What $1,000 Could Buy You 10, 50 and 100 Years Ago
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You don’t have to be an economist to understand inflation and its effect on the U.S. dollar. Over time, goods and services get more expensive. Also over time, the dollar loses value. Inflation is the rate at which goods and services increase in value and at which the dollar drops in value.
Inflation affects your money in a number of ways, many of which you might not even realize. To illustrate inflation over time, take a look at goods you could once buy with a certain amount of money — say $1,000. In most cases, $1,000 doesn’t buy you nearly as much as it once did. However, there are some rare cases where one grand can actually buy you more today.
Click through to uncover how the prices of some items have changed over the last century.
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Steinway & Sons Model B Classic Grand
Often referred to by pianists as “the perfect piano,” the Steinway & Sons Model B is used in teaching studios and homes, as well as mid-sized music venues. The 760-pound piano is nearly 7-feet long and approximately 4.8-feet wide and is made of high-quality materials.
In 1915, the Model B in an Ebony Satin finish sold for $1,100, according to the Steinway & Sons website. Today, the same model is valued at $27,446. Prices for the piano are projected to increase at a rate of 4 percent every year, which means this model will likely cost $47,527.59 in 2032.
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An Average Sedan
Having a car has been part of the American Dream since Henry Ford rolled out the first moving assembly line for mass production of an entire vehicle in 1913. The cost of an average car today is about $30,000, according to the Federal Trade Commission, which means back in the day it would’ve cost you $1,694.46 for a set of new wheels.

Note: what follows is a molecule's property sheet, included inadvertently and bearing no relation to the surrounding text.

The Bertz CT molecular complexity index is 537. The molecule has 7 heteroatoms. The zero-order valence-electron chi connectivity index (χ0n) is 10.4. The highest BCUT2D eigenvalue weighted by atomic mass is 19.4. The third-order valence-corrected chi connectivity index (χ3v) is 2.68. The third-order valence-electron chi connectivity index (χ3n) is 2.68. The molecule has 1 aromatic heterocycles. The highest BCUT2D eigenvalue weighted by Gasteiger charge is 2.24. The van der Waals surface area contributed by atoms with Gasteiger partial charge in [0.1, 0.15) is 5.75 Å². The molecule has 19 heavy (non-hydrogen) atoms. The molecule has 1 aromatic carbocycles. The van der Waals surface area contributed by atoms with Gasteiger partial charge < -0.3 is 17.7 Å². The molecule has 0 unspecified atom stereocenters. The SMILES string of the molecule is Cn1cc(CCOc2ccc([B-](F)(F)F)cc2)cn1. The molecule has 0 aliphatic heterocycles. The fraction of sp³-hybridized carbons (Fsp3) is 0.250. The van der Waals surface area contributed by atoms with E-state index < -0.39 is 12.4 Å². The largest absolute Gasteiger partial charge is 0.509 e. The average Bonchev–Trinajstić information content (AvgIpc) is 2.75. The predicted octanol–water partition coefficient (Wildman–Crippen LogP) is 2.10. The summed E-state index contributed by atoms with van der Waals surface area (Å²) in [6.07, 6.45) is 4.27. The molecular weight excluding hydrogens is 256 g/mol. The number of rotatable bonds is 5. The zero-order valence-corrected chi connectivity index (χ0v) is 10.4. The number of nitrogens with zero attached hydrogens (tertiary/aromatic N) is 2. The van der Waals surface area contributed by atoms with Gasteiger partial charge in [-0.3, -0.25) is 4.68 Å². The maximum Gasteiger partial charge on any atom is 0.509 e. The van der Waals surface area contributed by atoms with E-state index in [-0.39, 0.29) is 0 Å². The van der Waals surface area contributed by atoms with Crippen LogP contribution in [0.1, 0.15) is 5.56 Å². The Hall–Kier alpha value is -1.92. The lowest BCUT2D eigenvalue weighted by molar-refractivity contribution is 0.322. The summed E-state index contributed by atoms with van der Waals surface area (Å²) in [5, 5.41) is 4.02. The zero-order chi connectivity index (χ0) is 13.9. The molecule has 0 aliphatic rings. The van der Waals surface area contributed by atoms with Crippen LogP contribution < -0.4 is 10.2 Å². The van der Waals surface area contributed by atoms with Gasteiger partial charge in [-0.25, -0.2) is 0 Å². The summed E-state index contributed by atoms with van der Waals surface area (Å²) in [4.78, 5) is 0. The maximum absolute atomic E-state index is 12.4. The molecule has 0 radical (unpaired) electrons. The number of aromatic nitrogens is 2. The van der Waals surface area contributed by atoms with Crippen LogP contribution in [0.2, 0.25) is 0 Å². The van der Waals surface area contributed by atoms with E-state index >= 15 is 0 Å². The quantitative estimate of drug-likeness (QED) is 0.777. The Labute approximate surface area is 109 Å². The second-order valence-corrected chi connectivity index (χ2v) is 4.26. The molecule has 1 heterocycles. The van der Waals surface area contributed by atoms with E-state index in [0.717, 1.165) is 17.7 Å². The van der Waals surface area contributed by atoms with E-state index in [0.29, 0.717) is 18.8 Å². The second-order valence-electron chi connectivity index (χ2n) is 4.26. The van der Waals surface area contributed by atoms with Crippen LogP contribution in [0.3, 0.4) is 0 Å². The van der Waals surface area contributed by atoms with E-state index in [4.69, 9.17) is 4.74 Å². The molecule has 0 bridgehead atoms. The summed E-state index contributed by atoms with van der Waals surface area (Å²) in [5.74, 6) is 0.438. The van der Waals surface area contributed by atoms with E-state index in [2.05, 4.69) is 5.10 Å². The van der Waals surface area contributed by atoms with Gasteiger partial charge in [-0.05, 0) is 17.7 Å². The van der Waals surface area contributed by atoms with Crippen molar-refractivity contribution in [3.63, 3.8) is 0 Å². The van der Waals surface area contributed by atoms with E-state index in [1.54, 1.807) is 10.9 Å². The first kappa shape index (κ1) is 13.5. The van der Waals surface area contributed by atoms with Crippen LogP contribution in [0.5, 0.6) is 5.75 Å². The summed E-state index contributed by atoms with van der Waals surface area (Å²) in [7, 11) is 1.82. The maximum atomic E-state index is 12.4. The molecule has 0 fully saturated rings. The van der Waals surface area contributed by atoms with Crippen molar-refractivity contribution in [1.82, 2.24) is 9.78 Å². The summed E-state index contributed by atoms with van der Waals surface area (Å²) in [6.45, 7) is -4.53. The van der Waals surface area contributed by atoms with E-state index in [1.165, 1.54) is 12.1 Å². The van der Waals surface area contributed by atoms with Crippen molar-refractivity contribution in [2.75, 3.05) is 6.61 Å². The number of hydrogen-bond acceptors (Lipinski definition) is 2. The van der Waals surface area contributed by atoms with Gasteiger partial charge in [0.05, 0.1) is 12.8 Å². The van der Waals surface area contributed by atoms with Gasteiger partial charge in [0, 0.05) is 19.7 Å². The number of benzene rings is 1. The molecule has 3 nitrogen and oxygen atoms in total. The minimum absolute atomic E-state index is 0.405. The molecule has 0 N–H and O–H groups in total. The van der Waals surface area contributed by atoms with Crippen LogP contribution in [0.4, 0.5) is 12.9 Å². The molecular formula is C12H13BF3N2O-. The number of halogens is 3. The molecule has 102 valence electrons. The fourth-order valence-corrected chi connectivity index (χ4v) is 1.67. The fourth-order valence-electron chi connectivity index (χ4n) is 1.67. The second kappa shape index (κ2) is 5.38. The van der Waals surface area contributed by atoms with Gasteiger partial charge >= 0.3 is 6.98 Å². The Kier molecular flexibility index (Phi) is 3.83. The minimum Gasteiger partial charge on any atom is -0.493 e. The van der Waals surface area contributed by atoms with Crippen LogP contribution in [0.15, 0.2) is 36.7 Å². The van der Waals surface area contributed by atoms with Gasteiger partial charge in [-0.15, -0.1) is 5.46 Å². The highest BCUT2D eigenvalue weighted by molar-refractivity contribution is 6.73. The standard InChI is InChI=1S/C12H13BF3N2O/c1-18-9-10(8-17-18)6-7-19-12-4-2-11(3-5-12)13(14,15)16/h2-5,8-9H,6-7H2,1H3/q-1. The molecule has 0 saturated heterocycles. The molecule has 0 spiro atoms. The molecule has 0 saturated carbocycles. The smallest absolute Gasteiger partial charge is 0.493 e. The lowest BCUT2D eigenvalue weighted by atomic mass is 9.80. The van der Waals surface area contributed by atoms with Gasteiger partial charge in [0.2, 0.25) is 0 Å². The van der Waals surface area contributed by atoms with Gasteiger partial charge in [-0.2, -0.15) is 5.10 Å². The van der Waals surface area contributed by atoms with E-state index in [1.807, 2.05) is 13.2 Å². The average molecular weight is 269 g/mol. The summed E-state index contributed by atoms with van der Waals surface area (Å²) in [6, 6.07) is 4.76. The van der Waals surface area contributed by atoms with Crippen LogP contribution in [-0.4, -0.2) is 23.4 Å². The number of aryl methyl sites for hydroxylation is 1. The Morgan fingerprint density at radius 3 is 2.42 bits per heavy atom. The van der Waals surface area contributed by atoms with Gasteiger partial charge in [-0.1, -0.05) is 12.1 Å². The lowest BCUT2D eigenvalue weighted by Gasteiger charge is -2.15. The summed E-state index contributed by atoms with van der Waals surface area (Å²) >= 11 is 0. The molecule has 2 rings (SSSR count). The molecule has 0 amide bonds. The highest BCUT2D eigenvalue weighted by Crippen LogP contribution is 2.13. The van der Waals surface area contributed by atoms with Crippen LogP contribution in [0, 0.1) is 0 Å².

The average price of a car today varies by year, make, model and a variety of other factors, so it’s difficult to make a fair comparison. According to automotive resource Edmunds, you can get a great deal on an economy sedan, paying a little less than $15,000 total. On the other end of the spectrum, a luxury sedan can cost more than $75,000 in today’s market, which would’ve been a little over $3,000 a century ago. While some Americans shell out cash to pay for their dream car, many end up financing a car with an auto loan.
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The Sears Greenview Home
It’s hard to believe, but at one time Sears sold complete home kits ready for construction. The retailer would ship the frame, building materials like lumber, hardware and even painting materials directly to consumers. Between 1911 and 1933, Sears also offered home mortgages.
According to the Sears archives, the Greenview home — a four-bedroom house ideal for “suburb or farm” — could be bought for just $443 to $1,462 between 1915 and 1920. Home prices today vary greatly depending on location, the size of home and the economic climate, among other factors. According to online real estate resource Zillow, the median price for a home in the U.S. is $217,300. Adjusted for inflation, the average median price of a home 100 years ago would’ve been a little over $12,000.
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Classic Chanel Flap Bags
A purse is a necessity for many women. And for some women, only a designer bag will do. The Chanel Flap Bag was — and still is — an iconic bag designed with military-inspired accents and made with pure lambskin or leather. These were created in a multitude of colors and designs, including traditional black and navy, as well as floral tweed and quilted leather designs.